The uncertain future of school funding in Australia

3843968-3x2-340x227In order to keep up with the education news in Australia, I check in periodically with Glenn Savage, Researcher and Lecturer in Education Policy, Melbourne Graduate School of Education at University of Melbourne.

“The past few weeks have seen some wild twists and turns in the politics of Australian school funding,” Savage stated in a recent post on The Conversation. Discussions in Australia have focused particularly a confidential paper developed by the Department of the Prime Minister and Cabinet that was leaked to the press earlier this month. As Prime Minister Tony Abbott has indicated, the reforms suggested by the 2011 Gonski Review of Funding for Schooling may be abandoned. As these reforms aimed to address inequities in school funding, and had yet to be fully implemented, many are concerned that an alternative model would not adequately address the needs of disadvantaged students. The leaked “green paper” presented four funding reform options for consideration:

  1. States and territories becoming fully responsible for funding all schools;
  2. States and territories becoming fully responsible for funding all schools, with the federal government funding non-government schools;
  3. Commonwealth involvement in schools reduced, without “significant structural change”; or
  4. Federal government becoming “dominant funder of all schools.”

According to a recent article in The Sydney Morning Herald, under the fourth option the federal government would “adjust for student need and the ability of families to make a contribution.” Therefore, high-income families might end up paying fees to send their children to public schools. The has proved to be the most controversial of the four suggested models, as it purports to target disadvantaged schools while promoting parental choice, yet the fear is that it would result in “separate responsibility for service delivery and funding.” This new model contrasts with the Gonski Review, which stated: “It is important for the future of Australian schooling that the government sector continues to perform the role of a universal provider of high-quality education which is potentially open to all.”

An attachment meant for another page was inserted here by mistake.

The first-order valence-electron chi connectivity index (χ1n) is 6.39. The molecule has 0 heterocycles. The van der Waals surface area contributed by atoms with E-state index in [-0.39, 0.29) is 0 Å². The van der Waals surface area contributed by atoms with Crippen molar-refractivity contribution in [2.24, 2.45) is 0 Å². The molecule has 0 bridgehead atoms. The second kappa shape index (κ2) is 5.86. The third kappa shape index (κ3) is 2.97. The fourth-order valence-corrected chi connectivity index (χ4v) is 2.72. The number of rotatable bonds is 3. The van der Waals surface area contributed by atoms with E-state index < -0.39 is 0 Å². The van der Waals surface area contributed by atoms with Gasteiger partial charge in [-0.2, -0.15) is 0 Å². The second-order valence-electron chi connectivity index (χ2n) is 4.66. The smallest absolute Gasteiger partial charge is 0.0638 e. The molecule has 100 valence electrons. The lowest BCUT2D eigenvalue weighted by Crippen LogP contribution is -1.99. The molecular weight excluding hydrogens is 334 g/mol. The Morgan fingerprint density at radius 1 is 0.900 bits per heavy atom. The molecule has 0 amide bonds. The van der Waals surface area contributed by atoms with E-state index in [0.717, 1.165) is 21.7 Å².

The Gonski Review of Funding for Schooling, which was chaired by businessman David Gonski, built upon a watershed 1973 report known as the Karmel Report. The Karmel Report was produced by the Whitlam government and introduced the ongoing federal funding of schools, which was a departure at the time from the prior model in which state governments funded schools with only supplemental support from the federal government. The report was the first significant intervention in primary and secondary education on the basis of what Savage called a “comprehensive plan of goals and priorities rather than an ad hoc response to particular demands.” As Savage explained, it was a highly influential “moment in school funding because for the first time ever the government started funding schools.”

The Gonski Review, conducted in 2011, came about in response to concerns over increasingly inequitable school funding—despite the attention called to such inequities in the Karmel Report.

The Gonski Review called for what Savage called “a major overhaul in school funding, promoting a needs-based sector-blind model.” As Savage went on to explain, “there is a base amount, for students in primary and secondary schools, and there are ‘loadings’ on top for different groups – such as indigenous students and English Language Learners.”